Monday, August 06, 2007


If you have been reading Melissa's blog for any length of time, you are probably aware of the fact that we have become, well, rather butterfly obsessed! I never paid them much attention - okay, that's not really true - I was aware of them, but never gave them the attention I gave other things like minerals, flowering plants, birds, or even other insects. Well, Melissa's butterfly photographs have changed all of that!

I am lucky to work in an area where I can, truly, be "in the wilderness," out in the desert after a five minute drive from my comfy seat in my air-conditioned office. In addition, the museum has a nature trail which, though it needs some work, offers many opportunities for butterfly watching and photography.

After finally getting some nice shots, I wanted to share some of the butterfly photographs I have taken over the last few weeks. Though not quite as good as Melissa's, I do have the advantage of being able to go out into the desert on my lunch breaks and shoot what I want.

Another quick note. I found a puddling site on Friday. A puddling site is a location with damp soil where various species of butterflies "hang out" and dip their probosces ... proboscises ... well, their tongues, into the soil to draw moisture and salts. I was, quite literally, surrounded by blues, skippers, and the occasional fritillary as I sat on a rock and took photos. It was amazing.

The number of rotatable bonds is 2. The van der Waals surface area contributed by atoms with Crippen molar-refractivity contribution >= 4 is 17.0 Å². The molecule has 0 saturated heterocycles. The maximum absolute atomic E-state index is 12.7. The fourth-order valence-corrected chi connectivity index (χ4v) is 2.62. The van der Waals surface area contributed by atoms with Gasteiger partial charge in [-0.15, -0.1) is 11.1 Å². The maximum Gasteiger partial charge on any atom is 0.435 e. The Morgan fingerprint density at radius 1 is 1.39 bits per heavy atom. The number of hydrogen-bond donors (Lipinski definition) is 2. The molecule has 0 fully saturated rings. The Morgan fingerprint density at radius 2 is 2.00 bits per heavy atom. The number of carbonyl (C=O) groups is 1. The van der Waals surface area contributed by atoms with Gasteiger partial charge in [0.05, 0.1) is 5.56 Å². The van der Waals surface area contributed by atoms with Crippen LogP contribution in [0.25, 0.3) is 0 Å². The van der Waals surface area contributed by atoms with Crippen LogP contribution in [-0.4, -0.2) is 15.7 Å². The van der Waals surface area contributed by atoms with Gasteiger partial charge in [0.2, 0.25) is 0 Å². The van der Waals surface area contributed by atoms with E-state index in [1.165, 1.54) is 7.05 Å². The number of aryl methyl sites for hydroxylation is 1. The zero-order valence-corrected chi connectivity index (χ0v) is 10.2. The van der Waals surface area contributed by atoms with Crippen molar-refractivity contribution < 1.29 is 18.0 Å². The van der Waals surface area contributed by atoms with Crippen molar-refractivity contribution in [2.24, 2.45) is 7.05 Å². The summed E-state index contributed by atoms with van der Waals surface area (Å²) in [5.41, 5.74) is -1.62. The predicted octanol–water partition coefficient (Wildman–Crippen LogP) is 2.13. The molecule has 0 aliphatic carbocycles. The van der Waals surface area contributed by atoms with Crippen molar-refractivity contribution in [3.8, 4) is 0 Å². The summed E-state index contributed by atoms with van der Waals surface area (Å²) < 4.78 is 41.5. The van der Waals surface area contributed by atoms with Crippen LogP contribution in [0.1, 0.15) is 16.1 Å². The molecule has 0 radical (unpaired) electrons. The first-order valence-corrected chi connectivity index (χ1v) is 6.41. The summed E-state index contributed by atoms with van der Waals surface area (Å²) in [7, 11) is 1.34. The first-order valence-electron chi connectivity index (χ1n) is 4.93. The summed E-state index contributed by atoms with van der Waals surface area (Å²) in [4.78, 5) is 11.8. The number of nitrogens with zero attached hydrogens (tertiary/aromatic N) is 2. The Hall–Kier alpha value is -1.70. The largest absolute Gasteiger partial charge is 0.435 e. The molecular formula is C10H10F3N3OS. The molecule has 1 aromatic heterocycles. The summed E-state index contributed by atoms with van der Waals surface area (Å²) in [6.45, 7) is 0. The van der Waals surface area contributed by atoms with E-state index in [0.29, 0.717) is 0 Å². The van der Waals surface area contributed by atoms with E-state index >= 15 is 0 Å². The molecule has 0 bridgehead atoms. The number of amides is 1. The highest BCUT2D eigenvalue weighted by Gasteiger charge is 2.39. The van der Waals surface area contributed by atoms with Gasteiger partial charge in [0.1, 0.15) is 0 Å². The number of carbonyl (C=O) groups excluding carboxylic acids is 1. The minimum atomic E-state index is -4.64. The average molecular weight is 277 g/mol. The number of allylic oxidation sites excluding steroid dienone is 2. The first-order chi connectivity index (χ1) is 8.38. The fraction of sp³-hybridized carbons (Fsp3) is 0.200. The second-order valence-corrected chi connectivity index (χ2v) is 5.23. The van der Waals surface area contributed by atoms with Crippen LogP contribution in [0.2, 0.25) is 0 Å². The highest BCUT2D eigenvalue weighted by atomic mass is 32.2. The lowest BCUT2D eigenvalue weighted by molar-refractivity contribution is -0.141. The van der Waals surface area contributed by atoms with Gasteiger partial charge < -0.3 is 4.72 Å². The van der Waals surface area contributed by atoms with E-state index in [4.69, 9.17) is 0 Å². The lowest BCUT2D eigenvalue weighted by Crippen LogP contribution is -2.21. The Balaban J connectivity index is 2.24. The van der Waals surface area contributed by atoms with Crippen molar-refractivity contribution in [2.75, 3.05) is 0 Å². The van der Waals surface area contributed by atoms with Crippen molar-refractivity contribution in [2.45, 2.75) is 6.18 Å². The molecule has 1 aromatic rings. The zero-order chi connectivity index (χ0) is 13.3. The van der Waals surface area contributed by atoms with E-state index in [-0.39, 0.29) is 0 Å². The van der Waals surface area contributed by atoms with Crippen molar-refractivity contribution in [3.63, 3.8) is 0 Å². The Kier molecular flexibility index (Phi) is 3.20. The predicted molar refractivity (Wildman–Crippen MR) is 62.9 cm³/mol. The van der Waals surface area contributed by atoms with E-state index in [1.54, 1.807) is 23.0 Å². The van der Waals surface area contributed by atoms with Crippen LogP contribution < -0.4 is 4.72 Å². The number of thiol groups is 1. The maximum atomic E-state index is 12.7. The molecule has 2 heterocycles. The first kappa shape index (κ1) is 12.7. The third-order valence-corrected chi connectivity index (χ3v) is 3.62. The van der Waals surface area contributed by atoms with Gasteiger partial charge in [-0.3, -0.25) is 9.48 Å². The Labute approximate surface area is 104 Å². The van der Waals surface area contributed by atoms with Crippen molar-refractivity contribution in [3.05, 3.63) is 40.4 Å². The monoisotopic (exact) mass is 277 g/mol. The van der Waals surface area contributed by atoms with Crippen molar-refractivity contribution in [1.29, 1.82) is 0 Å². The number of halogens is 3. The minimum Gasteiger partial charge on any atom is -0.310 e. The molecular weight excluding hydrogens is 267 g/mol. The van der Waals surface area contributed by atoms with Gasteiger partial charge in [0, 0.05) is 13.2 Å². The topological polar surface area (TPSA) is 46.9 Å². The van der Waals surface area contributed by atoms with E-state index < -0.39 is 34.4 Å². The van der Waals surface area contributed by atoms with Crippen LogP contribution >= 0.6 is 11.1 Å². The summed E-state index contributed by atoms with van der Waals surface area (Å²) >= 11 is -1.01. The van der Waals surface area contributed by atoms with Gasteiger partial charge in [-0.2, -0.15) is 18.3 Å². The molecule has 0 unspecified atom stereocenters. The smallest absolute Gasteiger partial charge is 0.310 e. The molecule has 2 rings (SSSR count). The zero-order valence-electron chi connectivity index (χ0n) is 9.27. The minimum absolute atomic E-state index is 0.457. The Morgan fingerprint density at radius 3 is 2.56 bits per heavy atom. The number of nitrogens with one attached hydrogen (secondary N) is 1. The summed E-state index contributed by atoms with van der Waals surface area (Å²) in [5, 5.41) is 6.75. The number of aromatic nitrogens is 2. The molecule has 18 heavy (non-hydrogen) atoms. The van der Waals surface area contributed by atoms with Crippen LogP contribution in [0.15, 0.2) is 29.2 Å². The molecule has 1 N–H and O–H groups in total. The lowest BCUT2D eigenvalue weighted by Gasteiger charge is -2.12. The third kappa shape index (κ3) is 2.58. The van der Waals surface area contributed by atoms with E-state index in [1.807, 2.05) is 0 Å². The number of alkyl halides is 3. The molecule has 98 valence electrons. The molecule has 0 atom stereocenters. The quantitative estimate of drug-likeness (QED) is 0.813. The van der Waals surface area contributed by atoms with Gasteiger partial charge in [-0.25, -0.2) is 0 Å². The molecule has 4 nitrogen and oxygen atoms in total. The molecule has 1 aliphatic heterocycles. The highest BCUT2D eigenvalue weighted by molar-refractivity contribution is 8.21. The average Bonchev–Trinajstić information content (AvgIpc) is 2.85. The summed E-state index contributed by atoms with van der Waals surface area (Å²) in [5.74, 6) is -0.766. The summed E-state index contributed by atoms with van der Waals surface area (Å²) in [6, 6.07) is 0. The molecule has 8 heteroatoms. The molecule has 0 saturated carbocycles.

Anyway, here are some of my recent photographs.

Tiny Checkerspot, these are everywhere in the mesquite-acacia scrub
behind the golf course.

Queen, very common in scrub

Gray Hairstreak

Lupine Blues, common at the puddling site at
the base of Texas Canyon

Marine Blue, Lupine Blue, and Reakirt's Blue at
the puddling site

Hackberry Emperors, they like to
perch upside down!

My favorite photo - a Reakirts Blue

Don't remember what this is, just a very odd beetle!

And of course, when you are out in the desert, watch out for these,
a 4 foot Western Diamondback Rattlesnake!

Other butterflies identified, but not photographed, at White Sands Missile Range include Black Swallowtail, Two-Tailed Swallowtail, Variegated Fritillary, Checkered White, Sleepy Orange, Clouded Sulphur, Cloudless Sulphur, Dainty Sulphur, Elada Checkerspot, Golden-Headed Scallopwing, Mournful Duskywing, Funereal Duskywing, Common Checkered Skipper, and Common Streaky Skipper. Oh yeah, and golden and fiery skippers, and too many other grass skippers to list now (besides, haven't got them identified yet!) As more are identified, I'll post them here.


Post a Comment

<< Home